In other sewing news, I took the advice I received from a few of you and got the Wiksten Tova pattern – I’m taking the plunge to sew for myself after a three year hiatus! I have some Essex linen prepped and I just might have something to show you soon….


Quinoa Salad

This past weekend I had a rare girl’s night out and had an opportunity to sample the amazing food at Poppy, where they serve all their meals in “thali” form. The word means “plate” in Hindi, and is a style in which a variety of dishes are served at once, kind of like tapas. I got the vegetarian version, and the tiny ceramic plates and bowls made me coo with happiness because I’m all about mini things.

Four hours and thirty delicious miniature dishes later (we each had 10), my friends and I were still jabbering away, so the hostess had to practically man-handle us to the bar area to seat other paying customers. She was supremely gracious about it, and we ended up scoring free dessert. I hardly ever go out at night (or go to fancy restaurants) and just hang out with friends without kids screaming bloody murder in the background, so this was a special treat on every level indeed.

Anyway, one of the topics that came up during the dinner was the horrific effects of sugar. My friends are awesomely health-conscious and in fantastic shape. Me? Not so much. I LOVE sugar. I crave it, worship it, go the extra mile to include it at all times. Toss in some butter with the sweetness, and I’m aces. But after some chilling facts of the poisonous properties of sugar, I almost, almost passed on the free dessert.

Later, I thought about sugar some more and found that my enthusiasm for the sweet stuff was waning just a tad. Not completely, mind you, but I do want to be healthier. Which finally brings me to the point of this post. Hounded by the guilt of saccharide over-consumption, I made quinoa salad. Tons of it.

It’s quite delicious. I like using Trader Joe’s quinoa (the tri-color is especially tasty, but I used plain here). I also added some leftover Israeli couscous aka ptitim that I just discovered is considered children’s food in Israel – no wonder I like it so much. But I think I prefer this salad without the couscous.

I hesitate to even call it a recipe but here’s what I did:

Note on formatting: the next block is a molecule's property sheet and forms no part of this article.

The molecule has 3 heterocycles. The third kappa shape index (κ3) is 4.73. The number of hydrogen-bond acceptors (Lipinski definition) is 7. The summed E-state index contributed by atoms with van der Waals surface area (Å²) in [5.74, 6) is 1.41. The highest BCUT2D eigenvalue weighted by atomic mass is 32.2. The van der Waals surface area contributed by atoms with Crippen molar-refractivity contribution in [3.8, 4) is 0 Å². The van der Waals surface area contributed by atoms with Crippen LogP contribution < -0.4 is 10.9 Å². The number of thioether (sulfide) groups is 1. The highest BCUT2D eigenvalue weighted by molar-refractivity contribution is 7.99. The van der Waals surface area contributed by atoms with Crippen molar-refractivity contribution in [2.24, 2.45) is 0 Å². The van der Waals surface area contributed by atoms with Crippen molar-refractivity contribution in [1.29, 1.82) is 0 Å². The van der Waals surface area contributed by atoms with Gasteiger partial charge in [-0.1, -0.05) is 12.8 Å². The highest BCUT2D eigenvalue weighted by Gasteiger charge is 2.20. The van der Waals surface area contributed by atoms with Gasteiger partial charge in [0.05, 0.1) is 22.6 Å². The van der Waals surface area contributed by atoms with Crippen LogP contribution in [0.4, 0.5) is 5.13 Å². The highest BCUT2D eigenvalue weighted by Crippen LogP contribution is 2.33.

1. First  you make some quinoa. The method I like for making quinoa is here. The key is in the water to quinoa ratio – the packaging always recommends too much. 1.5 cups of water to 1 cup of rinsed quinoa is perfect. Place fluffy quinoa in a big bowl.

2. Then drizzle in a touch of olive oil. I used about a tablespoon for 1 cup of cooked quinoa.

3. Open a can of black beans, rinse and pour into bowl.

4. Add chopped vegetables/fruit. I used half a cucumber, a handful of frozen peas and corn, tomatoes, avocado and a couple cloves of garlic.

5. Sprinkle in some salt and pepper.

Voila! You will feel sated but not laden with heaviness after a nice (big) bowl. And because it’s so healthy, I might be able to get away with one small piece of chocolate. Or ten.

Monday Outfit: Red Knit Henley + Wool Suspender Skirt

Good morning, friends! Did you watch the Oscars? I didn’t, though I was rooting for Lincoln, which happens to be the only nominated movie that I’ve seen this past year. In a former life, I actually got paid to create “best-of” celebrity photo galleries for various award ceremonies (crazy, right?). The Teen’s Choice Awards were always good for some eyebrow-raising outfits and the Oscars were eternally glamorous, but the Grammys were the best, especially when Lady Gaga was involved.

I had hoped I could tie in this Monday outfit with some red carpet theme, but the closest I got is that I used the crimson color. My screen is making this top look dark pink, but in actuality it’s a deep red with subtle stripes.

Do you remember this post with 2-year-old K? I used the same suspender skirt pattern from this book, though instead of the 90cm, I cut out the 120cm this go around. I also used this fabulously luxe striped wool. Looking at the older images, I see that I totally reversed the buttons (they are supposed to be on the straps and not the yoke). My skills were woefully elementary back then and I remember being thoroughly confused by the instructions.

I love suspender skirts and their old-timeyness. This one is a little too loose, but I beg you to take a look at the perfect matching of the stripes on the side. I never get that part right. It’s perfect on the other side too. Huzzah.

Now, the red knit henley top. I got this slinky, beaut of a knit (polyester and rayon, but feels like silk) and thought I would use it for myself. Then I accidentally tossed the fabric on top of the grey wool with red stripes while trying to get my stash organized and had an a-ha moment. Given its slipperiness, it isn’t the easiest stuff to sew, though it was surprisingly cooperative in the cutting stage.

Don’t look too closely because the neckline is kind of embarrassing with the uneven stitching and the placket…well, I did something weird there and I still have no idea what I did. But from a distance and hidden under that super cute scarf, it looks completely passable. The pattern is from this book.

The Honeycrisp apples (my favorite) are gigantic this time of year. They are clearly not organic and are most likely injected with steroids.

I love this vintage look, and it took some cajoling, but K came around to liking it too.

I am busy busy busy this week! Some ceramics to teach, some art commissions to complete, some fun sewing projects in the works…very excited! I’ve also promised you some tutorials, and I’m shooting to get at least one of them done this week.